Like many parents with mentally retarded children, Robert Benson felt a sweet rush of gratitude every time he thought about the group home where his brain-damaged son was so happily ensconced.
The feeling was especially strong, given that Benson had fought for so many years to get Stevie out of Mansfield Training School. He'd even been one of the first parents to sign on to a class-action lawsuit that forced the state institution to close in 1993.
The father's relief would be short-lived, however.
Four years later, Stevie, at age 38, put his hand in another resident's Easter basket at the group home in Westport, popped what he thought was a chocolate into his mouth and choked. A coroner would later pull a child's pink paddle ball from his throat.
Benson, whose wife and other disabled son were already dead, had now lost his entire family. In shock, he didn't ask a lot of questions about Stevie's death. He simply buried his oldest son and tried to move on.
But then something happened that, years later, would cause him to wonder if the owners of the group home that he bestowed so much faith in had privately feared that Stevie's death could cause them legal troubles. The operators deny it, but the possibility haunts Benson to this day.
"I was still shocked about Stevie's death, and didn't really think about it," Benson said in a recent interview. "I hate to think they took advantage of me, but now I wonder."
Benson's suspicions are rooted in a rather mundane event: Three months before Stevie died, Benson had made the nonprofit group home operator, Clasp Homes Inc., the beneficiary of a modest life insurance policy on his son.
Benson figured that long after he died, Clasp would still be caring for Stevie, and he wanted to do something to help the people who would take on that burden - he even lobbied other parents to do the same.
But Benson never thought he would outlive his son. So when Stevie died, Benson, facing funeral bills and other financial difficulties, asked Clasp if it would consider giving him the $12,000 it reaped from his son's life insurance policy.
Clasp President Martin Horan told Benson he'd turn the request over to his board members for review. A short time later, Clasp's board had an answer: Benson could have the money, but there was a catch - he would have to first sign a release pledging never to sue Clasp in connection with Stevie's death.
Benson, who says he had never considered suing Clasp, signed the release. It was June 17, 1997, a month and a half after his son died.
Benson now says he wonders whether staff neglect was a factor, and he regrets not asking more questions at the time. Since his son's death, a staff member in another Clasp home in nearby Easton was charged with negligent homicide, after a resident there drowned in a bathtub last year.
Horan, however, said Stevie's death was simply an unfortunate accident.
Stevie didn't have a history of sneaking food, Horan said, and the home was "fully staffed" at the time he died. DMR officials declined to comment about the case, citing confidentiality laws, except to agree with Horan that Stevie did not have a history of stealing or bolting food.
Choking is a common cause of accidental death among mentally retarded people, many of whom have limited swallowing functions.
In an interview, Horan wouldn't explain why Clasp tied the transfer of the life insurance payment to a promise from Benson not to sue the agency in connection with his son's death. But after the interview, Horan wrote a letter to Benson saying he was "concerned that the Hartford Courant may attempt to make Clasp's cooperation with your request to turn over the proceeds of Steve's life insurance policy appear to somehow be a negative or unscrupulous thing."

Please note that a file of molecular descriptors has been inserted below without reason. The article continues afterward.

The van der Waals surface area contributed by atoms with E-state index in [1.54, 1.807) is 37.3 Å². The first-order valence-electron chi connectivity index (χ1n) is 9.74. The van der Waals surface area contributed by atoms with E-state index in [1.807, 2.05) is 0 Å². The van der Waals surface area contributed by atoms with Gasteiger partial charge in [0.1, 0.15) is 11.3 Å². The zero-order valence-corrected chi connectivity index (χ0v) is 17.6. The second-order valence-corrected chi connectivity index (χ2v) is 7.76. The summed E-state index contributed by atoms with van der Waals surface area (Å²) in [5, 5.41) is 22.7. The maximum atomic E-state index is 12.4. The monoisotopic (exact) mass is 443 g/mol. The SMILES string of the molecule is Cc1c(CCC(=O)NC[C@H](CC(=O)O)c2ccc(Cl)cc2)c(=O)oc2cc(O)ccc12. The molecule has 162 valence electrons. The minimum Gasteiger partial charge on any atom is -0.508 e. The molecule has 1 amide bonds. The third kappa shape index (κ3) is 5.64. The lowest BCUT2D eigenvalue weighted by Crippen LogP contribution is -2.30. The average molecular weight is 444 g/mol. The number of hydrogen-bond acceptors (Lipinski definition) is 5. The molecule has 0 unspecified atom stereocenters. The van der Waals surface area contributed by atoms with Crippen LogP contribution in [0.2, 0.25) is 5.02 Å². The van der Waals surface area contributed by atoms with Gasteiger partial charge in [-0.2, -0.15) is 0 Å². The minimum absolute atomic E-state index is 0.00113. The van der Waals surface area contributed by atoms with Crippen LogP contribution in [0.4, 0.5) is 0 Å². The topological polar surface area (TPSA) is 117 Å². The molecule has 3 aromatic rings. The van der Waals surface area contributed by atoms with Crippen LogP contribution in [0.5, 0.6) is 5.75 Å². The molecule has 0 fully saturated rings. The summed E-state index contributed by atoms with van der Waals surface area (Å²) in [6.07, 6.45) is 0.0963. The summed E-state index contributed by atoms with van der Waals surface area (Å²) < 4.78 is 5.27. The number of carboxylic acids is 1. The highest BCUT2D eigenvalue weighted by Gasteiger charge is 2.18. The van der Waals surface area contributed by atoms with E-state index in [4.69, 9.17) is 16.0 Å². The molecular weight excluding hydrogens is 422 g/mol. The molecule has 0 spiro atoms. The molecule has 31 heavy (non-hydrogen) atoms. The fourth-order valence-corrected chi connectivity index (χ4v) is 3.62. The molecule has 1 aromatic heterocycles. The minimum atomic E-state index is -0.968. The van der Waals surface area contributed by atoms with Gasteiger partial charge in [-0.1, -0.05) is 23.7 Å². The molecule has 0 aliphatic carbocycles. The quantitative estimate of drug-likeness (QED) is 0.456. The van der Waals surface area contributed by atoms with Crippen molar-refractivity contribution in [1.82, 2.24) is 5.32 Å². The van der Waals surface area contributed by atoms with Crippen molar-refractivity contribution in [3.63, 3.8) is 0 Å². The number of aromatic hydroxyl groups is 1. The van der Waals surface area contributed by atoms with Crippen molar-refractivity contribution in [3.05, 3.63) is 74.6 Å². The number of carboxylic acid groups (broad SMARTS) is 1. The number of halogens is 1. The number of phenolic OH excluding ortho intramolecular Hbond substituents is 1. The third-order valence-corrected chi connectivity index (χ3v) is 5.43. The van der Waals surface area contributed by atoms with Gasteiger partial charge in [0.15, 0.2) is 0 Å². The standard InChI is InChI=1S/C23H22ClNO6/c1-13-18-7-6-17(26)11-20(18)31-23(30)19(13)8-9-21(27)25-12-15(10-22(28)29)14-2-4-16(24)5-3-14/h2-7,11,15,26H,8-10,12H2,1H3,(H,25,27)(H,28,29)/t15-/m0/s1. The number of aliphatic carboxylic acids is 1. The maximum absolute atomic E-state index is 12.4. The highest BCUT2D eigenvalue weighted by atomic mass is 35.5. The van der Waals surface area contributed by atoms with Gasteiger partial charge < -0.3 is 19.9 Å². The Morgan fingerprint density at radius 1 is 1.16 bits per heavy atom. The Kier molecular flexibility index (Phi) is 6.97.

"We both know that this is not the case," Horan wrote. "I felt then, as I do now, that we processed your request openly, honestly, efficiently, and with a great deal of sensitivity and concern."
Stevie's death was painfully ironic.
As one of the lead plaintiffs in the class-action lawsuit against the state, he could have been a poster boy for deinstutionalization of the mentally retarded. He spent his childhood in institutions from Connecticut to Texas, where his behavior problems led straight to isolation rooms and straitjackets, which in turn led to more behavior problems.
In 1974 - the same year his family moved to Westport and his younger brother, Michael, died of encephalitis - Stevie was sent to live at Mansfield Training School. His father recalls that time as a "nightmare."
"He was a zombie," Benson said. "I visited every two weeks and he'd be in bed or locked in his room every time I went."
Stevie's mother, Adrienne, was so distressed about her son's condition that she stopped visiting, Benson said. Soon afterward, she developed cancer and died a few months before he left Mansfield.
Benson, who still cries when he speaks of his wife's death, said former Gov. Ella Grasso personally arranged for Stevie to be moved into a special program at Mansfield. That put him at the head of the line for placement in the group home setting his parents had always wanted.
"It was based on the dying wishes of a parent," Benson said, covering his tear-filled eyes.
It is just as difficult for Benson to contemplate the death of his older son, who blossomed in the group home. By the time he died, Stevie had a girlfriend, played basketball in the Special Olympics, had a job and attended dances.
In some ways, too, Stevie seemed invincible to his father - despite his disability. He was a wiry, 6-foot charmer with a shock of black hair, a big grin and an even bigger appetite, who rarely got sick, his father said. He'd even bounced back from a 60-foot fall off a carnival ride at Bushnell Park one summer.
"Anyone who could survive everything he went through," Benson said, his voice trailing off, "I figured he'd be here forever."